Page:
Thomas A. Henzinger

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We present a general framework for the formal specification and algorithmic analysis of hybrid systems. A hybrid system consists of a discrete program with an analog environment. We model hybrid systems as finite automata equipped with variables that evolve continuously with time according to dynamical laws. For verification purposes, we restrict ourselves(More)
One approach to model checking software is based on the <i>abstract-check-refine</i> paradigm: build an abstract model, then check the desired property, and if the check fails, refine the model and start over. We introduce the concept of <i>lazy abstraction</i> to integrate and optimize the three phases of the abstract-check-refine loop. Lazy abstraction(More)
We describe nite-state programs over real-numbered time in a guardedcommand language with real-valued clocks or, equivalently, as nite automata with real-valued clocks. Model checking answers the question which states of a real-time program satisfy a branching-time speci cation (given in an extension of CTL with clock variables). We develop an algorithm(More)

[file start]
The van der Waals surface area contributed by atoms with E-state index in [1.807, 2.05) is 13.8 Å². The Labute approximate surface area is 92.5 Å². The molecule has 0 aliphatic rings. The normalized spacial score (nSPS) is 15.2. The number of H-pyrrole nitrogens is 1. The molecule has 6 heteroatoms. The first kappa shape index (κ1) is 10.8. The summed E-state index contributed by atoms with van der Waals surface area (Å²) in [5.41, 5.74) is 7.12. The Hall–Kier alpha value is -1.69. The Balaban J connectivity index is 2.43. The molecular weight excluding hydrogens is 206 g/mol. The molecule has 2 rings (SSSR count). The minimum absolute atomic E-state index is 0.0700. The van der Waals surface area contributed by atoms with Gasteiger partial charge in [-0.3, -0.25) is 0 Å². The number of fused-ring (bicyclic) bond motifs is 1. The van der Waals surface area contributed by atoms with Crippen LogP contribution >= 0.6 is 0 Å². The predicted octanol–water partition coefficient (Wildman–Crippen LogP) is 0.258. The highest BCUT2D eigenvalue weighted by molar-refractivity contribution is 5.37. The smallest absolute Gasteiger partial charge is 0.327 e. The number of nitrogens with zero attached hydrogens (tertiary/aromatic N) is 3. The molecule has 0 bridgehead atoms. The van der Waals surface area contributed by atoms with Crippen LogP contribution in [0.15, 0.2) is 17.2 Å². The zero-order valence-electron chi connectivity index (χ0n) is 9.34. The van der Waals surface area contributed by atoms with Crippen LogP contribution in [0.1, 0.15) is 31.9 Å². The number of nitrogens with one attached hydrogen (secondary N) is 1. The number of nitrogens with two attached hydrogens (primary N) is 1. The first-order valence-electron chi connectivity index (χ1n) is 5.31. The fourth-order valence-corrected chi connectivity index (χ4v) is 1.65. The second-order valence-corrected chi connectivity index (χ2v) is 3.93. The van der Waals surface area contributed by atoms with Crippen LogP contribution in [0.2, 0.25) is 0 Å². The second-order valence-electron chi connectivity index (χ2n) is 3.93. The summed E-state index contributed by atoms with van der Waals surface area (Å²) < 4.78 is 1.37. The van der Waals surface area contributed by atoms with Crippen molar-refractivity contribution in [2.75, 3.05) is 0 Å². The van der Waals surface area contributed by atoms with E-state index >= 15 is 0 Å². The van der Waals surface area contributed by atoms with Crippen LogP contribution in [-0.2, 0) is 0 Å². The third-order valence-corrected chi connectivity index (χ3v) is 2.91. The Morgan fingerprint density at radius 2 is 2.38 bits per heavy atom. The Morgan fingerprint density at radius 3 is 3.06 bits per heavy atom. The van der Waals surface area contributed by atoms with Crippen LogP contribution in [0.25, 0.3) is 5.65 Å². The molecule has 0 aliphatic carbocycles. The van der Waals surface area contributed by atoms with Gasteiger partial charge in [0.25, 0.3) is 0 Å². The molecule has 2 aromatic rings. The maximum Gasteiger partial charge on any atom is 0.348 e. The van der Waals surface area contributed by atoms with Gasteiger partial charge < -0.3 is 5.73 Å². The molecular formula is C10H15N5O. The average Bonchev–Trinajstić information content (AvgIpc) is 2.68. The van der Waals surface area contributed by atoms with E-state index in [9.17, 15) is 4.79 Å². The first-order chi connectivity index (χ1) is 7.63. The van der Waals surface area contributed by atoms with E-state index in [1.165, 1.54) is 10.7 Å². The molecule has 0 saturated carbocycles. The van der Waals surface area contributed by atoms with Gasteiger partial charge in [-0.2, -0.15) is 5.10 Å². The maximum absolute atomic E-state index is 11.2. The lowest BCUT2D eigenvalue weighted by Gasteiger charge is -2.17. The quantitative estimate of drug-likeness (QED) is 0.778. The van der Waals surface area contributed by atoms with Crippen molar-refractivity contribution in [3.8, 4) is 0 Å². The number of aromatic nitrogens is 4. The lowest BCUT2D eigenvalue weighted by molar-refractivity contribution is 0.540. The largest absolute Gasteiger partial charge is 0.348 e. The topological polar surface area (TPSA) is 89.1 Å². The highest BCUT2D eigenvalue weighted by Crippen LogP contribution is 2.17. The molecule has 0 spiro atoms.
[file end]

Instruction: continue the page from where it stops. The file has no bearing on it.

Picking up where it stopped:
Conventional type systems specify interfaces in terms of values and domains. We present a light-weight formalism that captures the <i>temporal</i> aspects of software component interfaces. Specifically, we use an automata-based language to capture both input assumptions about the order in which the methods of a component are called, and output guarantees(More)
A hybrid system is a dynamical system whose behavior exhibits both discrete and continuous change. A hybrid automaton is a mathematical model for hybrid systems, which combines, in a single formalism, automaton transitions for capturing discrete change with differential equations for capturing continuous change. HyTech is a symbolic model checker for linear(More)
We introduce the framework of hybrid automata as a model and speci cation language for hybrid systems. Hybrid automata can be viewed as a generalization of timed automata, in which the behavior of variables is governed in each state by a set of di erential equations. We show that many of the examples considered in the workshop can be de ned by hybrid(More)
We introduce a temporal logic for the specification of real-time systems. Our logic, TPTL, employs a novel quantifier construct for referencing time: the <italic>freeze quantifier</italic> binds a variable to the time of the local temporal context. TPTL is both a natural language for specification and a suitable formalism for verification. We present a(More)